From the restart Newcastle broke forward, but Foster came out to make the tackle and avert the danger.  The home side had a great chance for a second goal soon after as a Kenedy cross was met by a header from Rondón that flew just wide of the target.  At the other end, a ball was launched for Success to run on to, but he let it run out of play much to the frustration of the travelling Hornets.  Kenedy did well to beat Mariappa and cross for Rondón, but Cathcart was on hand to make a saving header.  Success then did really well to break forward and cross for Gray who was stopped by a tackle from Kenedy.  Watford’s second substitution saw Hughes make way for Okaka.  Watford’s attempts to draw level continued as Pereyra crossed for Gray, but Dubravka was able to gather the ball.  A lovely passing move by the Hornets finished with a poor cross and the chance was lost.  Gracia made his final substitution replacing Success with Chalobah. I was shocked to hear cheers greeting this change.  I tried to be charitable and reason that the cheers must have been for the return of Chalobah, but it was so clear that they weren’t.  Now I am not Isaac’s biggest fan, he frustrates me greatly with some of his decision making.  A bit more thought allied with his skill and he would be a world beater.  He was also getting knocked off the ball a little too easily.  But he had worked hard and created some brilliant chances and certainly did not deserve that treatment from his own fans.  Watford had a late chance as Doucouré fired across the goal, but there was nobody on hand to turn the ball in.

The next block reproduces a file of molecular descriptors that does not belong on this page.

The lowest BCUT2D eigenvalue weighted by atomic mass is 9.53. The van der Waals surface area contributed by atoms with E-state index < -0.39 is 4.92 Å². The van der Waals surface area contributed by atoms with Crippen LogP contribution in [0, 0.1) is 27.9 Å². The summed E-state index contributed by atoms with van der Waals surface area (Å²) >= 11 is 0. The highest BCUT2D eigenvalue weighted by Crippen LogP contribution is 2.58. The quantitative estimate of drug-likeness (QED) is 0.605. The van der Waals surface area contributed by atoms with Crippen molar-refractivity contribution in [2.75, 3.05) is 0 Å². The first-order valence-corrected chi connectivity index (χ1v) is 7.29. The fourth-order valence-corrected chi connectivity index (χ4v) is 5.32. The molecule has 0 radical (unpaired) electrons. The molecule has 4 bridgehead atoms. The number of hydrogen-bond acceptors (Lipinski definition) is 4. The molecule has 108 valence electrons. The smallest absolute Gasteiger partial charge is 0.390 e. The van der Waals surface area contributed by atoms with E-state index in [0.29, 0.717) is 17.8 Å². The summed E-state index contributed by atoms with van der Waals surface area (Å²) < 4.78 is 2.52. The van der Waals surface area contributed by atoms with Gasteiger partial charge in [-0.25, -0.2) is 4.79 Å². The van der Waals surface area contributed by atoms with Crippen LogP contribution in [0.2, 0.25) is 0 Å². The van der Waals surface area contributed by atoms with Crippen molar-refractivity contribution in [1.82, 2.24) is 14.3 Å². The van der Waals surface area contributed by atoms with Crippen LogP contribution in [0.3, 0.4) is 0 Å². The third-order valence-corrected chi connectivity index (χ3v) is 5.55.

Gathering for a Watford corner